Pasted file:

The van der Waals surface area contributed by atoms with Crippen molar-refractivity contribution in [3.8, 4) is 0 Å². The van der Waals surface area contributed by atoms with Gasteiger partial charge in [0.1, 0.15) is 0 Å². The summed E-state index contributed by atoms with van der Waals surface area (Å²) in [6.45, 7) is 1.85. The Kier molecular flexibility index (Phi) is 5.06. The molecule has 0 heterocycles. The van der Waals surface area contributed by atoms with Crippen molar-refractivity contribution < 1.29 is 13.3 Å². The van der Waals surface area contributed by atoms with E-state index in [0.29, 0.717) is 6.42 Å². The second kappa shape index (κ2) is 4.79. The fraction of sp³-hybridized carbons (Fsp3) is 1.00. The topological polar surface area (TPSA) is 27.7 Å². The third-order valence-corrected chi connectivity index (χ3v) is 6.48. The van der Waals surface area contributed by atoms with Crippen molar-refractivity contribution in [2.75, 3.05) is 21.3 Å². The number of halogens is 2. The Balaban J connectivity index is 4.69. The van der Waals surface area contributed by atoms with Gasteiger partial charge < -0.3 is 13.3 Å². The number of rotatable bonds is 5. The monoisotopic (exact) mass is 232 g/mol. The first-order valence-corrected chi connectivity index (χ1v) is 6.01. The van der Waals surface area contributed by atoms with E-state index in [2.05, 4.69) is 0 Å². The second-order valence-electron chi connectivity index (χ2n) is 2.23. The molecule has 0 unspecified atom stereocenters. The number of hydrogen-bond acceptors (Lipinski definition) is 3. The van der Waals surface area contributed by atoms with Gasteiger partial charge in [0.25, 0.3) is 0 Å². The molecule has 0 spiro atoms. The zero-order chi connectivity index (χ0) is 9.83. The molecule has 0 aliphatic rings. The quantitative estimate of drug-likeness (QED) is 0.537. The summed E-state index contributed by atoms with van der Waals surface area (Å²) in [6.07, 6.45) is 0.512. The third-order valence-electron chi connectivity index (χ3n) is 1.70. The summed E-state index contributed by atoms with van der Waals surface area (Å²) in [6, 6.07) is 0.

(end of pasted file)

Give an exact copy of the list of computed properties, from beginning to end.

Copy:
The van der Waals surface area contributed by atoms with Crippen molar-refractivity contribution in [3.8, 4) is 0 Å². The van der Waals surface area contributed by atoms with Gasteiger partial charge in [0.1, 0.15) is 0 Å². The summed E-state index contributed by atoms with van der Waals surface area (Å²) in [6.45, 7) is 1.85. The Kier molecular flexibility index (Phi) is 5.06. The molecule has 0 heterocycles. The van der Waals surface area contributed by atoms with Crippen molar-refractivity contribution < 1.29 is 13.3 Å². The van der Waals surface area contributed by atoms with E-state index in [0.29, 0.717) is 6.42 Å². The second kappa shape index (κ2) is 4.79. The fraction of sp³-hybridized carbons (Fsp3) is 1.00. The topological polar surface area (TPSA) is 27.7 Å². The third-order valence-corrected chi connectivity index (χ3v) is 6.48. The van der Waals surface area contributed by atoms with Crippen molar-refractivity contribution in [2.75, 3.05) is 21.3 Å². The number of halogens is 2. The Balaban J connectivity index is 4.69. The van der Waals surface area contributed by atoms with Gasteiger partial charge < -0.3 is 13.3 Å². The number of rotatable bonds is 5. The monoisotopic (exact) mass is 232 g/mol. The first-order valence-corrected chi connectivity index (χ1v) is 6.01. The van der Waals surface area contributed by atoms with E-state index in [2.05, 4.69) is 0 Å². The second-order valence-electron chi connectivity index (χ2n) is 2.23. The molecule has 0 unspecified atom stereocenters. The number of hydrogen-bond acceptors (Lipinski definition) is 3. The van der Waals surface area contributed by atoms with Gasteiger partial charge in [0.25, 0.3) is 0 Å². The molecule has 0 spiro atoms. The zero-order chi connectivity index (χ0) is 9.83. The molecule has 0 aliphatic rings. The quantitative estimate of drug-likeness (QED) is 0.537. The summed E-state index contributed by atoms with van der Waals surface area (Å²) in [6.07, 6.45) is 0.512. The third-order valence-electron chi connectivity index (χ3n) is 1.70. The summed E-state index contributed by atoms with van der Waals surface area (Å²) in [6, 6.07) is 0.